There's one more beautiful image of a bloody Jesus worth looking at, and it's the image that Mary discovered at the tomb: the gardener.
This is the kind of thing that God is really good at, and the kind of thing that only He can pull off so beautifully. There are a lot of images of Jesus in Scripture - as Lamb, as Son, as Christ, as carpenter, as prophet, as priest, as Rabbi, as rabblerouser, as friend, as sacrifice, as shepherd, etc. But one of the images that we don't see until after He has died is that of gardener.
Yet look at the way that God has put His story together, both His big story and His little story. In the beginning, there was a garden. It was Eden, and God walked among His creation. And everything was good, very good. In the end, Revelation tells us, there may just be another garden. There's certainly the narrative of the angels with their flaming swords, placed to guard Eden after man's original sin, being released from their duty. The garden is open once more. Creation goes from good to very good, from garden to garden.
And then there's this story of Jesus, right? This little story that is the nutshell of the big story. And this whole passion of Jesus, these final few hours - they start in a garden. He's gone to Gethsemane to pray. He is among His people. Then, the Roman guard storms in. The soldiers arrive. Swords are swung. ...Swords, you say? Like, I don't know, the flaming swords given the angels who were set to guard Eden? (I told you this is the kind of thing that God does so well.)
There is betrayal, there is grief, in the garden. Sound like a familiar story?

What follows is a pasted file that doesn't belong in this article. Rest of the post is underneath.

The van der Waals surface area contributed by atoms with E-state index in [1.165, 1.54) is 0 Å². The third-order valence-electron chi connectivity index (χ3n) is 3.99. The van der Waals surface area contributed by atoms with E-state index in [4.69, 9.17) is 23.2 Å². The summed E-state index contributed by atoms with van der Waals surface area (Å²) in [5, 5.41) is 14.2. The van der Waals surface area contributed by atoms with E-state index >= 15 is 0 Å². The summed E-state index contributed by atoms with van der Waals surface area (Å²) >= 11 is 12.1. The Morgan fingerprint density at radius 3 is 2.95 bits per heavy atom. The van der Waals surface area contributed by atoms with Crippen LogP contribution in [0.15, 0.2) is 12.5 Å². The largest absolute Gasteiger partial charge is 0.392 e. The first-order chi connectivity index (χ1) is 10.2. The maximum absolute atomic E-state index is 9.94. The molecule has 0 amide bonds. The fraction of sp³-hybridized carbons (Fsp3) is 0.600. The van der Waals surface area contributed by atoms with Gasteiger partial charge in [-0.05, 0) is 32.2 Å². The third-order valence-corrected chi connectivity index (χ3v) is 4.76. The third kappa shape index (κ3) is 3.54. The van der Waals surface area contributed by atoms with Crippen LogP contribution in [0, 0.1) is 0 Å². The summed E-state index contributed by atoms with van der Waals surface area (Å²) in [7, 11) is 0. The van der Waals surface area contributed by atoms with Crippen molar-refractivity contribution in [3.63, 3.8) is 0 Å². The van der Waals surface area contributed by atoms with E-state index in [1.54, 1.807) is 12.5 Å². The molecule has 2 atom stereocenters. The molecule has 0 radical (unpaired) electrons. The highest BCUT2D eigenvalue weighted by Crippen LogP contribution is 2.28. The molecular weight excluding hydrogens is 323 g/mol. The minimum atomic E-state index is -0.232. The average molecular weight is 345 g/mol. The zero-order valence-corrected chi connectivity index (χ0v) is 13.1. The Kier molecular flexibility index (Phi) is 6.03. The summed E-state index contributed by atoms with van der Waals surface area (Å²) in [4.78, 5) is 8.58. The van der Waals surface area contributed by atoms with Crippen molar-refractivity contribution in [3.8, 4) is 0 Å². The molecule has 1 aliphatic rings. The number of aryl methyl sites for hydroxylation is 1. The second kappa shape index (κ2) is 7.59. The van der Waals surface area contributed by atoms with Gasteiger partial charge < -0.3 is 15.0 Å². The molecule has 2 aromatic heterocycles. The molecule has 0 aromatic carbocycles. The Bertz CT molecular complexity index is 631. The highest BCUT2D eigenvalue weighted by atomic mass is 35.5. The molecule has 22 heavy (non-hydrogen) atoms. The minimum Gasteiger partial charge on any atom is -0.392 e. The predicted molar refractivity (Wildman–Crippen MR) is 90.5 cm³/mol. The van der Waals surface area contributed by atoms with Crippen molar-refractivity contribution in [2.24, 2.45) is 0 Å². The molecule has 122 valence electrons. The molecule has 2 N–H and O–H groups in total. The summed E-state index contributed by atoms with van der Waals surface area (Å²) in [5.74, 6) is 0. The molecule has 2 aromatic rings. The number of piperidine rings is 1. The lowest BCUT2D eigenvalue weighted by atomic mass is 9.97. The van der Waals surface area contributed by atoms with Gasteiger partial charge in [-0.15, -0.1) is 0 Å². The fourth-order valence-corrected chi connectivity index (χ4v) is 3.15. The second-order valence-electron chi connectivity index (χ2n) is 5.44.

A few days later, Mary goes to the tomb, but Jesus is not there. At least, not where she expected Him to be. She looks around, and there's only one guy there. Now, think about the context of this scene for a minute. The tomb is in the land belonging to Joseph. She doesn't mistake the man for Joseph (she probably could not, since he had a bit of a high reputation and would likely be well-known). Just outside of the town, it might have been common to find flocks grazing from here to there. But, of course, there are no sheep in this narrative (at least, not that we know of), so she doesn't mistake Him for a shepherd. It could be a hired hand, a slave, but the Bible narrative has never been shy about slaves; if that's what she'd thought, it would have told us so.
Honestly, it could have been just about anyone walking around out there. Surely, there were others who were curious about the grave of Jesus. Surely, there were others who might have been drawn by the spectacle of it all. And, by the way, there should have been at least one or two Roman guards out there. At what point did they find the tomb empty? At what point did they leave? The angel beat Mary to the tomb, since the stone was already rolled away, and by the way, the angel already clued her in.
But she stumbles into this man, this stranger just outside the city, just outside the tomb, and she mistakes Him for the gardener and says, "What have you done with my Lord?"
And the gardener, in that beautiful way that God does things, says, essentially, "He walks among you." Here I am. It's me. Just like in the beginning, my feet and your feet on the same ground. Just like in the end, flaming swords released from duty.
From garden to garden, from beginning to end, from good to very good, our living Lord walks among us.